Won’t it be amazing if all of us sitting here will be remembered not by the way we look or what we do, or through our kids or whom we married to or what car we drive…. but by the way we make people feel?
Is this not what counts in this chaotic life of ours?
Is this not the missing link in reconnecting with others?
I would like to share with you a model which David Rock, a guru in the field of Neuroscience, has developed and described in his book, Your Brain at Work.
“SCARF: A brain-based model for collaborating with and influencing others”
The SCARF model involves five domains of human social experience: Status, Certainty, Autonomy, Relatedness and Fairness.
Status is about relative importance to others. Certainty concerns being able to predict the future. Autonomy provides a sense of control over events. Relatedness is a sense of safety with others, of friend rather than foe. And fairness is a perception of fair exchanges between people.
These five domains activate either the ‘primary reward’ or ‘primary threat’ circuitry (and associated networks) of the brain. For example, a perceived threat to one’s status activates similar brain networks to a threat to one’s life. In the same way, a perceived increase in fairness activates the same reward circuitry as receiving a monetary reward.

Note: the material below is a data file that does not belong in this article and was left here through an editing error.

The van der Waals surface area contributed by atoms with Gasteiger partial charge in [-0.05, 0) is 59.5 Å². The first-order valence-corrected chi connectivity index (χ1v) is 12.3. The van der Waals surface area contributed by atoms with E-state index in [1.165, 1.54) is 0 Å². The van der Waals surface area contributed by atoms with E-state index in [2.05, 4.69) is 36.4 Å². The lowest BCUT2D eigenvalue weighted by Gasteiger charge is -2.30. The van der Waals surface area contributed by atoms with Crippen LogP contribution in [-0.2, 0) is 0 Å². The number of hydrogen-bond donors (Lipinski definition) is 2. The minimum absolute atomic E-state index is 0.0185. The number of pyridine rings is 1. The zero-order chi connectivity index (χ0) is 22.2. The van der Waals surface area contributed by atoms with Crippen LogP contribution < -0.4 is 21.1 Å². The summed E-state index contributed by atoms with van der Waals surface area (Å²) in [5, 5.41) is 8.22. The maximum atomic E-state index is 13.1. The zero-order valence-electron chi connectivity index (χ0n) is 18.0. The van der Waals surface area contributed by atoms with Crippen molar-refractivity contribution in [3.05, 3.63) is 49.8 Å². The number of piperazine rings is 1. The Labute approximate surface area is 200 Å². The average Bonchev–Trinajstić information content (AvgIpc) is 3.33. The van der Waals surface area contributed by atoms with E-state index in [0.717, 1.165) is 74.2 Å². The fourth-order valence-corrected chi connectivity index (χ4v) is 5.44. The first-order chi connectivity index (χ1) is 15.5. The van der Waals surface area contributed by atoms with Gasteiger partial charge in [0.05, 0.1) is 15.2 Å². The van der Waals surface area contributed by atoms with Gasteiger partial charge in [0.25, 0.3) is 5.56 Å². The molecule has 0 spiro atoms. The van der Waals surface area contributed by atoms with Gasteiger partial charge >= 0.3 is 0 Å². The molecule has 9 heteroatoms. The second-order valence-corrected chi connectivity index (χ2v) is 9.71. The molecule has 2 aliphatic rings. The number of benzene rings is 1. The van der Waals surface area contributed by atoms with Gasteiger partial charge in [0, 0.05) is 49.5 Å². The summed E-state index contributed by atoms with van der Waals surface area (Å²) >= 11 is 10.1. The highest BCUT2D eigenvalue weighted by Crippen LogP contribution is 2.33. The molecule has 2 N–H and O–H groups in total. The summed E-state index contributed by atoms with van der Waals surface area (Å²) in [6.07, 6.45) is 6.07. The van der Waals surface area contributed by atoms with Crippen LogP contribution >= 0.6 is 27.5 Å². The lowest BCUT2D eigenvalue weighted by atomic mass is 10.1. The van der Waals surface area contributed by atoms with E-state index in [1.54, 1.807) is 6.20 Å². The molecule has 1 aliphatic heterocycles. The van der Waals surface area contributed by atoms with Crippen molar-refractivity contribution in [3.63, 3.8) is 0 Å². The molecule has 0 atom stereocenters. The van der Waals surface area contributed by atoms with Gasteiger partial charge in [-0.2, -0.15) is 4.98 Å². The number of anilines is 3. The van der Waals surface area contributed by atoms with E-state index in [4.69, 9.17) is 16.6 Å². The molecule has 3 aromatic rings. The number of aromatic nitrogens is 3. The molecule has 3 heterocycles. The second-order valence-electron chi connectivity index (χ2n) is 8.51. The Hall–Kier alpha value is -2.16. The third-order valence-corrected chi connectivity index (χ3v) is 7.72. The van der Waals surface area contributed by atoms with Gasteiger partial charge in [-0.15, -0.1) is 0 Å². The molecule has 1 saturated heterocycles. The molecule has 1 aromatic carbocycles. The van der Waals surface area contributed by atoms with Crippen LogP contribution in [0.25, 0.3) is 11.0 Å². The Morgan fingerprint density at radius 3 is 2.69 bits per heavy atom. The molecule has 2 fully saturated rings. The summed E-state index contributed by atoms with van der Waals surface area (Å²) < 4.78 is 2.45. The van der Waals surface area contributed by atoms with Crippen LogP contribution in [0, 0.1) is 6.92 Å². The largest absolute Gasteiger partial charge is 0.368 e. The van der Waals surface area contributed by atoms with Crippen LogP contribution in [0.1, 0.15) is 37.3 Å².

Some further comments on each of the five dimensions of the SCARF model:
Status is “about relative importance, ‘pecking order’ and seniority,” Rock writes in “SCARF…” He cites the work of epidemiologist Michael Marmot, whose research suggests that status is “the most significant determinant of human longevity and health, even when controlling for education and income.”
Two key aspects of our brain’s perception of status are: 1) how easily a threat response can be triggered by such conventional workplace practices as performance reviews and “feedback” conversations, and 2) the fact that threat and reward responses related to changes in status can be triggered “even when the stakes are meaningless,” as Rock writes in strategy+business. These dynamics imply not only that extreme care must be taken to conduct reviews and provide feedback in ways designed to boost, rather than threaten, the recipient’s status, but also that attention must be paid to all the little, everyday ways in which interpersonal status can be built up and torn down.
The importance of certainty can be seen as a result of the brain’s effort to conserve energy, which derives from the limited capacity of the prefrontal cortex, the seat of executive function. As I wrote last November, “we resist mental effort around decision-making and impulse control because we’re preserving resources in case we need them more urgently in the next moment,” and the same dynamic contributes to our resistance to uncertainty. When we’re acting with sufficient certainty, our brain senses patterns, successfully predicts next steps, and operates much more efficiently. But when we lack certainty and can’t predict what will happen next, “the brain must use dramatically more resources, involving the more energy-intensive prefrontal cortex, to process moment-to-moment experience,” as Rock writes in “SCARF…”